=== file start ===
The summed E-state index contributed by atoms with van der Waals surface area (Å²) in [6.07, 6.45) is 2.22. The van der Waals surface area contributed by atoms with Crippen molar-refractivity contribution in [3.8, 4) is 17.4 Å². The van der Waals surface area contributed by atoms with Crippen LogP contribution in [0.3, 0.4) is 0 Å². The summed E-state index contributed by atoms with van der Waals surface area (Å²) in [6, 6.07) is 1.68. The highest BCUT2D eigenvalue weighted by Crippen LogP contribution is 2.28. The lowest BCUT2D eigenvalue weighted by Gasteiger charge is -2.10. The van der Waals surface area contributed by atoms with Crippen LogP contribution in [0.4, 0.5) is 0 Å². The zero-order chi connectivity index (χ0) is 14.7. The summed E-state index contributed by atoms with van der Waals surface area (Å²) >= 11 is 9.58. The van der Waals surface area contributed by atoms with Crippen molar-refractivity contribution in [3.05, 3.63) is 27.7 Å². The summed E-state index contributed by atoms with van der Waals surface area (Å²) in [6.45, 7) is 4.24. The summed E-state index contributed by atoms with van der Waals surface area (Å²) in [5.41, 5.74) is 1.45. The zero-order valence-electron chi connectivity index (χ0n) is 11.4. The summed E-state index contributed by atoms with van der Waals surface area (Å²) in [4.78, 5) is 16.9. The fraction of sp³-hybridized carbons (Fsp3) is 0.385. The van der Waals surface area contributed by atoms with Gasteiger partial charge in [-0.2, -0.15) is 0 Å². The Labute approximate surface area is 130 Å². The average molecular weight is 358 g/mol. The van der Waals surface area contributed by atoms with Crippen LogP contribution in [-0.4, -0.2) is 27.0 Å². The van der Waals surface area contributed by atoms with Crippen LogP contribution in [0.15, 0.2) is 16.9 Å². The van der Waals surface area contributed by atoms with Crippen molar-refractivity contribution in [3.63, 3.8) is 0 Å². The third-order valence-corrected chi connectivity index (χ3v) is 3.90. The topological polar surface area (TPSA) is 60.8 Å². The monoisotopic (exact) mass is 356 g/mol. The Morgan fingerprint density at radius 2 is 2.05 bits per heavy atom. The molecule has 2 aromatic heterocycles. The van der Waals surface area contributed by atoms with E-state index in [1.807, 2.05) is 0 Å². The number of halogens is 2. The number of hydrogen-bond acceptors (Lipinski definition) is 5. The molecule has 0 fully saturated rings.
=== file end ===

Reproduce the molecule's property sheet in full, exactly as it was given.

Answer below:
The summed E-state index contributed by atoms with van der Waals surface area (Å²) in [6.07, 6.45) is 2.22. The van der Waals surface area contributed by atoms with Crippen molar-refractivity contribution in [3.8, 4) is 17.4 Å². The van der Waals surface area contributed by atoms with Crippen LogP contribution in [0.3, 0.4) is 0 Å². The summed E-state index contributed by atoms with van der Waals surface area (Å²) in [6, 6.07) is 1.68. The highest BCUT2D eigenvalue weighted by Crippen LogP contribution is 2.28. The lowest BCUT2D eigenvalue weighted by Gasteiger charge is -2.10. The van der Waals surface area contributed by atoms with Crippen LogP contribution in [0.4, 0.5) is 0 Å². The zero-order chi connectivity index (χ0) is 14.7. The summed E-state index contributed by atoms with van der Waals surface area (Å²) >= 11 is 9.58. The van der Waals surface area contributed by atoms with Crippen molar-refractivity contribution in [3.05, 3.63) is 27.7 Å². The summed E-state index contributed by atoms with van der Waals surface area (Å²) in [6.45, 7) is 4.24. The summed E-state index contributed by atoms with van der Waals surface area (Å²) in [5.41, 5.74) is 1.45. The zero-order valence-electron chi connectivity index (χ0n) is 11.4. The summed E-state index contributed by atoms with van der Waals surface area (Å²) in [4.78, 5) is 16.9. The fraction of sp³-hybridized carbons (Fsp3) is 0.385. The van der Waals surface area contributed by atoms with Gasteiger partial charge in [-0.2, -0.15) is 0 Å². The Labute approximate surface area is 130 Å². The average molecular weight is 358 g/mol. The van der Waals surface area contributed by atoms with Crippen LogP contribution in [-0.4, -0.2) is 27.0 Å². The van der Waals surface area contributed by atoms with Crippen LogP contribution in [0.15, 0.2) is 16.9 Å². The van der Waals surface area contributed by atoms with Crippen molar-refractivity contribution in [3.63, 3.8) is 0 Å². The third-order valence-corrected chi connectivity index (χ3v) is 3.90. The topological polar surface area (TPSA) is 60.8 Å². The monoisotopic (exact) mass is 356 g/mol. The Morgan fingerprint density at radius 2 is 2.05 bits per heavy atom. The molecule has 2 aromatic heterocycles. The van der Waals surface area contributed by atoms with E-state index in [1.807, 2.05) is 0 Å². The number of halogens is 2. The number of hydrogen-bond acceptors (Lipinski definition) is 5. The molecule has 0 fully saturated rings.